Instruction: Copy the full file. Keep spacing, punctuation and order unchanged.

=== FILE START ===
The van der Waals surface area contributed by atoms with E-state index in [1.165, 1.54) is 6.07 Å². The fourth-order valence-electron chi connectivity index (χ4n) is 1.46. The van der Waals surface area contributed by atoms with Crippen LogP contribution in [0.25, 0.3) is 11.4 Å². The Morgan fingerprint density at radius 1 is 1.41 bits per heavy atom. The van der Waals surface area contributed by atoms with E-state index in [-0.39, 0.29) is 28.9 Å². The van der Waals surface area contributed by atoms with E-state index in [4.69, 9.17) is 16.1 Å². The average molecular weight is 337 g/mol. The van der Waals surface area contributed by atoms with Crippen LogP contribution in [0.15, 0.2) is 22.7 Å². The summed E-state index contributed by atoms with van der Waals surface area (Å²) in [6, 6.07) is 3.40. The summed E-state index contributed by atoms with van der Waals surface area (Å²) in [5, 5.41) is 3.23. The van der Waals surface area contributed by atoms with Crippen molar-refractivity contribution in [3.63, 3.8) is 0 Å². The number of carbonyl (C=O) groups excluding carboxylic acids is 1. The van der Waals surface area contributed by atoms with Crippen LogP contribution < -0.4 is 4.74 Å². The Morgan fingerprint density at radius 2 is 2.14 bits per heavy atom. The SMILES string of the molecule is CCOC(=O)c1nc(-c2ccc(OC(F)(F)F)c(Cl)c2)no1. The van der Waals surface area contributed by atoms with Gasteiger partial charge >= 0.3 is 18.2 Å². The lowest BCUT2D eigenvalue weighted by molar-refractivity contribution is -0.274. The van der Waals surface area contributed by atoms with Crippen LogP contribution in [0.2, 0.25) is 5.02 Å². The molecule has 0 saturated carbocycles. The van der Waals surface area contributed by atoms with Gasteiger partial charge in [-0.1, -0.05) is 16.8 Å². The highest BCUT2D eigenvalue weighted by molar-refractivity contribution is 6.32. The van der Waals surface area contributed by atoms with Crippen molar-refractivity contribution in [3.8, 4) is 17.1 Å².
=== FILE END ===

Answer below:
The van der Waals surface area contributed by atoms with E-state index in [1.165, 1.54) is 6.07 Å². The fourth-order valence-electron chi connectivity index (χ4n) is 1.46. The van der Waals surface area contributed by atoms with Crippen LogP contribution in [0.25, 0.3) is 11.4 Å². The Morgan fingerprint density at radius 1 is 1.41 bits per heavy atom. The van der Waals surface area contributed by atoms with E-state index in [-0.39, 0.29) is 28.9 Å². The van der Waals surface area contributed by atoms with E-state index in [4.69, 9.17) is 16.1 Å². The average molecular weight is 337 g/mol. The van der Waals surface area contributed by atoms with Crippen LogP contribution in [0.15, 0.2) is 22.7 Å². The summed E-state index contributed by atoms with van der Waals surface area (Å²) in [6, 6.07) is 3.40. The summed E-state index contributed by atoms with van der Waals surface area (Å²) in [5, 5.41) is 3.23. The van der Waals surface area contributed by atoms with Crippen molar-refractivity contribution in [3.63, 3.8) is 0 Å². The number of carbonyl (C=O) groups excluding carboxylic acids is 1. The van der Waals surface area contributed by atoms with Crippen LogP contribution < -0.4 is 4.74 Å². The Morgan fingerprint density at radius 2 is 2.14 bits per heavy atom. The SMILES string of the molecule is CCOC(=O)c1nc(-c2ccc(OC(F)(F)F)c(Cl)c2)no1. The van der Waals surface area contributed by atoms with Gasteiger partial charge >= 0.3 is 18.2 Å². The lowest BCUT2D eigenvalue weighted by molar-refractivity contribution is -0.274. The van der Waals surface area contributed by atoms with Crippen LogP contribution in [0.2, 0.25) is 5.02 Å². The molecule has 0 saturated carbocycles. The van der Waals surface area contributed by atoms with Gasteiger partial charge in [-0.1, -0.05) is 16.8 Å². The highest BCUT2D eigenvalue weighted by molar-refractivity contribution is 6.32. The van der Waals surface area contributed by atoms with Crippen molar-refractivity contribution in [3.8, 4) is 17.1 Å².